Salamis: waiting to be discovered

salamis street

Salamis was a city with 100.000’s of inhabitants in ancient times. Only a small part of the city has been excavated, showing Roman and Byzantine remains. Much more is to be discovered as Salamis was founded already in the 11th century BC, ruled by Assyrians, Phoenicians, Egyptians, Persians and Alexander the Great.

salamis unexcavated

Salamis lies next to the sea, at a not very proper but well accessible sand beach. As temperatures can be quite high here in the summer season, this offers a great opportunity to combine a visit to hot Salamis with a good swim to cool down. The site of Salamis is a deserted place. The first excavations here date from 1880 and all excavations stopped after the division of Cyprus in a Turkish and Greek part in 1974. The largest part of Salamis is still covered under sand and bushes. Visitors are scarce.

salamis baths
salamis statue of persephone

The part I liked most is the bathing complex from the 1st century BC, as it has several statues around it with the beautiful dark marble statue of Persephone (on the right). Salamis prospered during 15 centuries until it was destroyed by earthquakes and tidal waves in the 4th century AD. Only some Byzantine activity persevered in Salamis but Arab raids in medieval times brought islam and made an end to christian domination. Many stones from Salamis were used to build Gazimagusa (Famagusta) and other buildings all over the island. All other remains were covered under sand dunes and bushes.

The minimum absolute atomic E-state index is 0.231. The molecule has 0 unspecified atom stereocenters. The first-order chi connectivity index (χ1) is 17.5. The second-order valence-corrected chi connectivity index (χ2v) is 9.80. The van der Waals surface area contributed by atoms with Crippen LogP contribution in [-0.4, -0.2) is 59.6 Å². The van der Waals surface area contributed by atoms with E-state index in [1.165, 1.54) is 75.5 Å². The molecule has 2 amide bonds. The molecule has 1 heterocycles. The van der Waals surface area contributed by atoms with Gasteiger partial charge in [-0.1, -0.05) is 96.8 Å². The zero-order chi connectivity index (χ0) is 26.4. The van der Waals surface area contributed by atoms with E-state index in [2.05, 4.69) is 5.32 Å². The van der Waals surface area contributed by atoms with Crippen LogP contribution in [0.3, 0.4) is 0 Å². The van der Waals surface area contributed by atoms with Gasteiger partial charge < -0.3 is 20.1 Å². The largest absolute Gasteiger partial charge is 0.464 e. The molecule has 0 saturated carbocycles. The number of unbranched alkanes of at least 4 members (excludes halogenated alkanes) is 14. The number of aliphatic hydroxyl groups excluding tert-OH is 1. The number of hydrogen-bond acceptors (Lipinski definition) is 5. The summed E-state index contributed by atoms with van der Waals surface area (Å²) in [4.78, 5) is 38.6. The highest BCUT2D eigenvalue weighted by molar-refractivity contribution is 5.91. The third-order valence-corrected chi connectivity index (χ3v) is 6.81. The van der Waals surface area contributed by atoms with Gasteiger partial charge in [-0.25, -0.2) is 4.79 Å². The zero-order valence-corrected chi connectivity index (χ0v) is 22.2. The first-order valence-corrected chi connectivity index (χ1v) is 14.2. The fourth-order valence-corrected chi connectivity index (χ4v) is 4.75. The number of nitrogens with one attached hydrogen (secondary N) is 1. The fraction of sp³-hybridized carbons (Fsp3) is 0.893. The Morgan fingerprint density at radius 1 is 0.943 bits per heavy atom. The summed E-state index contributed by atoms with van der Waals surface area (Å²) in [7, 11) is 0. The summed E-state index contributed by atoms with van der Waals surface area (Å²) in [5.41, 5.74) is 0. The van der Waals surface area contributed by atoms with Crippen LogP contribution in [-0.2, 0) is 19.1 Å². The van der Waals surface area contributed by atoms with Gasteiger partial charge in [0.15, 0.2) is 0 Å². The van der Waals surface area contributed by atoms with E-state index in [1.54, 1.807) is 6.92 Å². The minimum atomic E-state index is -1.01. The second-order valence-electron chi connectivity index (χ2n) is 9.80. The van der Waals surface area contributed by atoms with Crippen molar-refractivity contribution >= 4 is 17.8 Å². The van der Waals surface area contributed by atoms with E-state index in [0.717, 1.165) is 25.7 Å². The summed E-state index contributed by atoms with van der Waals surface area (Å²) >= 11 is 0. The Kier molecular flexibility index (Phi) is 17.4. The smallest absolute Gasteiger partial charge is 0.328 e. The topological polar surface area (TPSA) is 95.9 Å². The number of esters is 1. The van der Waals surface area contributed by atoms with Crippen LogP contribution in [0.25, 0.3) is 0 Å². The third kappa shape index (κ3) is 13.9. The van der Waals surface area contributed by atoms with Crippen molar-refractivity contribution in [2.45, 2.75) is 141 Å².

salamis basilica of campanopetra

Worth your attention is also the 6th/7th century AD Basilica of Campanopetra. Cyprus was a very early christian island, as the apostle Saint Barnabas was born in Salamis from a Jewish family. There was a large Jewish community in Salamis, most probably due to its nearby location to Israel.  Saint Barnabas spent time in Israel, became a christian and an active apostle, traveling to major 1st century cities. He returned to Cyprus together with the famous apostle Saint Paul in 46 AD.

salamis mosaic basilica of campanopetra

They created a thorough basis for christianity in very early times in Cyprus. Saint Barnabas’ grave is very near to Salamis and open for visitors although rather disappointing. From the Basilica of Campanopetra site you can see the enormity of the Salamis site as well as the blue Mediterranean Sea. There is a very fine mosaic here (photo on the right), do not leave before you found it – a bit on the side of the ruins.

salamis gymnasium

The gymnasium of Salamis was among the largest of Roman era. Byzantines rebuilt it upon an older complex, destroyed in 4th century AD earthquakes. The marble columns do not match with the capitals on top, most probably the rebuilders just took pieces from elsewhere in the Salamis ruins. To be honest, the gymnasium itself is not very special to visit except for the impression of the large size; however the 44 (!) latrines where people would sit side by side in a semi-circle is a unique place to see.